The Christians can get really pissy, and perhaps they are pissiest when it comes to their worship preferences, which they equate with the one true way to worship.
In 1989 I became the pastor of Wedgewood Baptist Church in Charlotte, North Carolina, which, believe it or not, was a progressive/liberal church. Wedgewood had women deacons, a female deacon chairperson, divorced deacons, and a female was chairperson of the pulpit committee. Decades before I arrived the church had been thrown out of the Mecklenburg Baptist Association for not requiring people to be rebaptized who had not been immersed. In 1989, the congregation, though it had 170 in worship at Easter and Christmas and 110 on a typical Sunday, thought it was on its last leg unless something happened fast. The church said it wanted to grow.
Saying you want to grow and wanting to grow are not the same thing.
We did grow, but the new people who came in were not pleasing to some of the powers that be, who by the way, were and are incredible people. My response was, “You know, we really can’t be picky. There aren’t that many liberal Baptists and there are three other incredible liberal Baptist churches in Charlotte from which liberal Baptists can choose. Tell me again how we can be choosy.”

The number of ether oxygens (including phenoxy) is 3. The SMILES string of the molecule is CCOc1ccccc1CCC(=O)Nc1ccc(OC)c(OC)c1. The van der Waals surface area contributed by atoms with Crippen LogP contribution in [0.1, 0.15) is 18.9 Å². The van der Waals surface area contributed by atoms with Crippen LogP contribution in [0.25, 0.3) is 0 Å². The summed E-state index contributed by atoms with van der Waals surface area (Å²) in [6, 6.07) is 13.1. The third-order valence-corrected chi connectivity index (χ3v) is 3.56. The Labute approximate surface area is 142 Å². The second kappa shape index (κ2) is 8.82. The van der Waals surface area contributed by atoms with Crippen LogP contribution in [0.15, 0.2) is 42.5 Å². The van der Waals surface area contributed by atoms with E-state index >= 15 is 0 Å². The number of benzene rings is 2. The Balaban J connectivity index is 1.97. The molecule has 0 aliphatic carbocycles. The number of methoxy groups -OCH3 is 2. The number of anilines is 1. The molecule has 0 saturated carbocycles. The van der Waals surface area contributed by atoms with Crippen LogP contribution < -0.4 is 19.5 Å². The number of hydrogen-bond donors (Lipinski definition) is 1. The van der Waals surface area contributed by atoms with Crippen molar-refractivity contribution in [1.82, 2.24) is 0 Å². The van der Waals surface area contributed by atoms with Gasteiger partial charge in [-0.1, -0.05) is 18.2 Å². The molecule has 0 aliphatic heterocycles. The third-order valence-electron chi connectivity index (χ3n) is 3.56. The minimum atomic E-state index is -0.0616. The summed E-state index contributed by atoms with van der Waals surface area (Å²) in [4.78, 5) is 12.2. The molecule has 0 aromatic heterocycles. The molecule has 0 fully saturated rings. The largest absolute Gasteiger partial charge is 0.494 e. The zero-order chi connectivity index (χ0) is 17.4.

The first disturber of the peace was a woman named Donna Carter. Donna had the audacity to laugh loudly in worship. (Please note Donna was laughing at something the minister said, not at him. Or, that’s what I’ve always thought.)
Ironically, Donna Carter is now Miss Donna Carter, a professional, as in paid, as in headliner at comedy clubs, comedienne. She describes herself as “a Southern Belle with a heart of cornbread.” She proclaims “fat women don’t wrinkle.” Miss Donna describes her exercise program of mall walking and doing really well on the program until she gets to the Cinnabon place. Miss Donna is hilarious, and we are so proud of her.
Do you think Jesus would prefer worship with laughter or worship without laughter?
Actually, I think Jesus would like for us to realize people worship God in different ways and to learn to bless distractions. I think Jesus would like for us to be less narcissistic, more “me for the community” and less “the community for me.” That said, it’s hard to have “blended worship” unless you’ve got some pretty mature and inclusive people. There is value in silence and there is value in laughter. Mostly, there’s value in community and love and humility.
There have been decades when I was not sure Wedgewood was going to make it. We got down to 20 people. One of the things that gave me hope was opening the mailbox and finding Donna’s weekly check to Wedgewood.
Thank God for people who keep hope alive in us, who make us laugh, who laugh loudly, and thank you for people who teach us the value of silence and community.